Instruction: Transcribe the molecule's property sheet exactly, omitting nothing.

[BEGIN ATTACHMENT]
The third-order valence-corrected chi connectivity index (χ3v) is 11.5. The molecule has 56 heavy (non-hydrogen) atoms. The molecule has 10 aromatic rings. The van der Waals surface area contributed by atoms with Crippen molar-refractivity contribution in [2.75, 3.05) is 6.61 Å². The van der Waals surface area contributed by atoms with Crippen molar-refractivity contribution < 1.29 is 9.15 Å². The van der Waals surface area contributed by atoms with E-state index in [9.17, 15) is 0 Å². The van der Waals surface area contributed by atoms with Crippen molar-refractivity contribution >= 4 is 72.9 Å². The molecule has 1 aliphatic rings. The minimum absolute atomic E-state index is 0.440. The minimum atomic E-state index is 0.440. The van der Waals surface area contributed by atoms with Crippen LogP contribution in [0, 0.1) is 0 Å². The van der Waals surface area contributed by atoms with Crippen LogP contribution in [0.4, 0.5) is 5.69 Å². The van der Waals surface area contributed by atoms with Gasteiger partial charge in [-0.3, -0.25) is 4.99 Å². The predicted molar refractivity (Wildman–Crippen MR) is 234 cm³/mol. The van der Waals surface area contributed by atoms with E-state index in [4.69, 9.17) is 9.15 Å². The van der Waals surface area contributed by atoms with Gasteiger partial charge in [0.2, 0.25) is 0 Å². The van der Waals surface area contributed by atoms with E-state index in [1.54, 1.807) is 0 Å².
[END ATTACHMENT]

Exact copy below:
The third-order valence-corrected chi connectivity index (χ3v) is 11.5. The molecule has 56 heavy (non-hydrogen) atoms. The molecule has 10 aromatic rings. The van der Waals surface area contributed by atoms with Crippen molar-refractivity contribution in [2.75, 3.05) is 6.61 Å². The van der Waals surface area contributed by atoms with Crippen molar-refractivity contribution < 1.29 is 9.15 Å². The van der Waals surface area contributed by atoms with E-state index in [9.17, 15) is 0 Å². The van der Waals surface area contributed by atoms with Crippen molar-refractivity contribution >= 4 is 72.9 Å². The molecule has 1 aliphatic rings. The minimum absolute atomic E-state index is 0.440. The minimum atomic E-state index is 0.440. The van der Waals surface area contributed by atoms with Crippen LogP contribution in [0, 0.1) is 0 Å². The van der Waals surface area contributed by atoms with Crippen LogP contribution in [0.4, 0.5) is 5.69 Å². The van der Waals surface area contributed by atoms with Gasteiger partial charge in [-0.3, -0.25) is 4.99 Å². The predicted molar refractivity (Wildman–Crippen MR) is 234 cm³/mol. The van der Waals surface area contributed by atoms with E-state index in [4.69, 9.17) is 9.15 Å². The van der Waals surface area contributed by atoms with Gasteiger partial charge in [0.2, 0.25) is 0 Å². The van der Waals surface area contributed by atoms with E-state index in [1.54, 1.807) is 0 Å².